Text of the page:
Speaker 2: Which has been, I've made the same mistake in different ways. And I think the meta mistake is that, it took me a while to trust my own instincts and to trust myself and to be myself. And for too long I listened to conventional wisdom. And you know how we feel about that or how I feel about it now today. But there was a day where I listened to it and there was no role models for anything for an alternative path. Whether that was spending a lot of my energy, trying to focus on your weak areas and try to bring those up and be well- rounded. And then don't just lean on your strengths, just focus that. You know, I heard that a lot. And so I'd spent years trying to get better at all these things that I'm not good at naturally. And then I woke up one day and realized that I was wasting my time and I should really be thinking about how to surround myself and get in positions that I could be around other people who are amazing at their superpower. But that sounds so obvious now, but it took years. I listened to conventional wisdom on that stuff or conventional wisdom, the path that you should take early on in your career. You just listen to all of these things that make no sense or conventional wisdom on how you should hire people. And we've talked about hiring and our views on hiring. All those things are based on, for me, having done it the other way. Following conventional wisdom and learning that those don't play to my strengths. I don't think they actually work, anyway outside of myself and I need to stop playing someone else's playbook. And so that's my meta mistake. And it took me years, in different ways, whether it was hiring, whether it was my own personal development, whether it was the way to manage people or teams like all that stuff. Every aspect of what I did was kind of too ruled by conventional wisdom.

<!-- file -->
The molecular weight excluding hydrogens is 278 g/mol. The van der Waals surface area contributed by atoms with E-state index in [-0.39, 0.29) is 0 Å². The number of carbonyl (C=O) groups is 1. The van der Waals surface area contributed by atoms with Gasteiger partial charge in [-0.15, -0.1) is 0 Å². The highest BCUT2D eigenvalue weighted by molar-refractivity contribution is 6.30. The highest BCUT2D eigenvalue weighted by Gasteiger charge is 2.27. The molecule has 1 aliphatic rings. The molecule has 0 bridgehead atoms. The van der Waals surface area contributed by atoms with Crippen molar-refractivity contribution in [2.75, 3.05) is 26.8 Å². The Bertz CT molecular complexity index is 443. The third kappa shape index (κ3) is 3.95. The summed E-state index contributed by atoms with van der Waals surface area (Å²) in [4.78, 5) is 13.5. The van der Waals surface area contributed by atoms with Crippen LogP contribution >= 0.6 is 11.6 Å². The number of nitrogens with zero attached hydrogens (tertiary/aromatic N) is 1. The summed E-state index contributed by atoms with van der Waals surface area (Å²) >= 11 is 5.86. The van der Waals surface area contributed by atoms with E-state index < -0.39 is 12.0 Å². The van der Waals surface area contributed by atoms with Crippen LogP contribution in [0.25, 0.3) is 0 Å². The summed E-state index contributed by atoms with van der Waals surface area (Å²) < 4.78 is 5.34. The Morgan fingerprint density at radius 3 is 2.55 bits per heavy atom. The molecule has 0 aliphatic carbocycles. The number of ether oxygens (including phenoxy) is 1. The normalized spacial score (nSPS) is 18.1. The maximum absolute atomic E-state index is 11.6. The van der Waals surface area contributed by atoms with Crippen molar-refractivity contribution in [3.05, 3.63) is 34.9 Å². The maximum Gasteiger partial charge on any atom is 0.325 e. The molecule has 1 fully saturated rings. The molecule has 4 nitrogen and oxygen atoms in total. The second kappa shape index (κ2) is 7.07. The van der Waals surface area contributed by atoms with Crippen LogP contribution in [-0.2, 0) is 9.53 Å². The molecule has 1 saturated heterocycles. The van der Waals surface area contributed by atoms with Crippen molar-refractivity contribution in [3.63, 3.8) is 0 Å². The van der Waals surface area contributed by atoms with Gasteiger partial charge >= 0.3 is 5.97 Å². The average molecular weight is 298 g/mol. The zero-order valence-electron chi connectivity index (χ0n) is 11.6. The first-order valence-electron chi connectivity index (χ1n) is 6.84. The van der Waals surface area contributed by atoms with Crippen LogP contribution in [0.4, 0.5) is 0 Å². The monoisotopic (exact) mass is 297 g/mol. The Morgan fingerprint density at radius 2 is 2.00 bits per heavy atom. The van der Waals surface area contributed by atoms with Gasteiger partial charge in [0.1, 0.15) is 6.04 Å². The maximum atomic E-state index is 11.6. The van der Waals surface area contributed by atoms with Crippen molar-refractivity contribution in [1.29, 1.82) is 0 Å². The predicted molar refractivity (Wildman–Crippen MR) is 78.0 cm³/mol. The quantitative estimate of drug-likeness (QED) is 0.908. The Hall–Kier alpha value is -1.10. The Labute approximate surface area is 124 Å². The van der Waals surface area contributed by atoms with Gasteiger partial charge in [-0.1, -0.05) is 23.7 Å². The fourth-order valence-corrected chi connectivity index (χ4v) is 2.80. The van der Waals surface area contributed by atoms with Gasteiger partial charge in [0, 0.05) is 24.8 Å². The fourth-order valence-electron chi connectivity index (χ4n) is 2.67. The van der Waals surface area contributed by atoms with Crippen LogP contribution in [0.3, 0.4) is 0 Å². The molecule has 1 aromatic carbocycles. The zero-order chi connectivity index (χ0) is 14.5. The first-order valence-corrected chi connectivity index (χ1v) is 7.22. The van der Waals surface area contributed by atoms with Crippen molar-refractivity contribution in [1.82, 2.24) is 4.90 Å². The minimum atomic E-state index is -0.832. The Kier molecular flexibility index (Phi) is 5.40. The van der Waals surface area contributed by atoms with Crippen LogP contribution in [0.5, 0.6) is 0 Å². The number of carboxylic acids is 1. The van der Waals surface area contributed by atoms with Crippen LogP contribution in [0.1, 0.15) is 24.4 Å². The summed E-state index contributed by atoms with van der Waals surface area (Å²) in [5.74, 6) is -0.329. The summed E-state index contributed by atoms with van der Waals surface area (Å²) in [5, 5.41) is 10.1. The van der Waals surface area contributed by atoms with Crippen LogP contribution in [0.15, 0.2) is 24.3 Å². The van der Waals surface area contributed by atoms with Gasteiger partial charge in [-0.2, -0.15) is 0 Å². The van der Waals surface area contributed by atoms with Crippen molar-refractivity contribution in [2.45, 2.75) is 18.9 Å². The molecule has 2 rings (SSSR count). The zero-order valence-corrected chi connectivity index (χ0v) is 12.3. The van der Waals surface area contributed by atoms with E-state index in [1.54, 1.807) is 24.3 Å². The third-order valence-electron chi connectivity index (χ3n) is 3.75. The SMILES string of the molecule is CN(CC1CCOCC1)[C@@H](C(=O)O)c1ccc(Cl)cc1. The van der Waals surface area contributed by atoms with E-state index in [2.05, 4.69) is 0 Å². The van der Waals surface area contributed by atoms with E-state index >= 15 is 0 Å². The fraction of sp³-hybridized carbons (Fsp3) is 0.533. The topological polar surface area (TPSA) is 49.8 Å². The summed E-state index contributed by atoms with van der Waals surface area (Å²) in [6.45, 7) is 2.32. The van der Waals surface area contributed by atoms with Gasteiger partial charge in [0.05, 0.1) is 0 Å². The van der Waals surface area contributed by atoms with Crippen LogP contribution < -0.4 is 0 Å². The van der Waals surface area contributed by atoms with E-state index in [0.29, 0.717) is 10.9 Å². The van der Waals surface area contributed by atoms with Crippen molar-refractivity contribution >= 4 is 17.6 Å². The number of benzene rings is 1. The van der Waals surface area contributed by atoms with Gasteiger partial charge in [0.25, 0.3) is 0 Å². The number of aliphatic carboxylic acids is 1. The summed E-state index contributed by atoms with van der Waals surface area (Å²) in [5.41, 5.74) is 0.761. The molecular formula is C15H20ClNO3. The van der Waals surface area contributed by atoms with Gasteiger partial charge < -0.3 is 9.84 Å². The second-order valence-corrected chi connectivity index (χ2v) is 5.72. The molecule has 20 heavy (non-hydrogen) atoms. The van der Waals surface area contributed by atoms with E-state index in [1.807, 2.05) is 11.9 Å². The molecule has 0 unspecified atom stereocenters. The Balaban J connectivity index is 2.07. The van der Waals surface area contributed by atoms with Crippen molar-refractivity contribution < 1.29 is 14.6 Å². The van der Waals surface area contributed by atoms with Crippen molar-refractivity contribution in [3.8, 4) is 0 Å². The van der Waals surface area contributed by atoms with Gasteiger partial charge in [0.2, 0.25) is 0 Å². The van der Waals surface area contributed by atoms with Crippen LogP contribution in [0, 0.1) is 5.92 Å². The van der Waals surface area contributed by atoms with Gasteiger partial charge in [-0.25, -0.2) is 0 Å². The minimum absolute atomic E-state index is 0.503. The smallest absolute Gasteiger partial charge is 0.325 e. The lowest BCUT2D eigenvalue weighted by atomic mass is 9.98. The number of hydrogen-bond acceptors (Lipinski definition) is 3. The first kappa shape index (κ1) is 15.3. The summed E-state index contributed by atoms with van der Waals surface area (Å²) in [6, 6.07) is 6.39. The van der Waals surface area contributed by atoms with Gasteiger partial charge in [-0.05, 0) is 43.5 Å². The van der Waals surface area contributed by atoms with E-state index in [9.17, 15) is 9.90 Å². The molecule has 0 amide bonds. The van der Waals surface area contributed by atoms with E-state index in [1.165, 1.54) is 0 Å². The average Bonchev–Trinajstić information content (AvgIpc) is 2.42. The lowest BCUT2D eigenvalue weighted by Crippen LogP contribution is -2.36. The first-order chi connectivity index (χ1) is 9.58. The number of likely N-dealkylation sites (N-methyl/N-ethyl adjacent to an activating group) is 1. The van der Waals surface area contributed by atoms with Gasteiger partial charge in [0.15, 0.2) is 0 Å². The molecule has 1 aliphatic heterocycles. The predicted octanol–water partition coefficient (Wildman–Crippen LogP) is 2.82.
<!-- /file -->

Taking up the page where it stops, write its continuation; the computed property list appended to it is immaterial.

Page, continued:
Dave: But I think the lesson from both of these, we'll do a quick one on this and we'll leave it today. I think a lesson on both of these kind of goes back to, putting in the work and figuring out over time, who you are, what you're good at, what you want to focus on, learning how to interact with other people like my situation. But it just all comes from experience and putting in the work.
Speaker 2: Absolutely. I want to share one thing, surprising Dave here, with the community. We just launched our Seeking Wisdom on medium. So we moved all of that stuff over to medium. And so we're out getting like- minded individuals to contribute to that publication. It's seekingwisdom. io And one area that I'd really liked to focus on, and we're just starting now is an area called The Book Club. And so these are like us writing reviews or giving feedback on books that have made an impact on us. And if anyone out there listening wants to write or has feedback on a particular book that has had a big impact on them, we'd love for you to submit that to seeking wisdom and add that as part of that publication. And we're good at marketing and we'll get lots of people to read it. And lots of people to kind of share your ideas.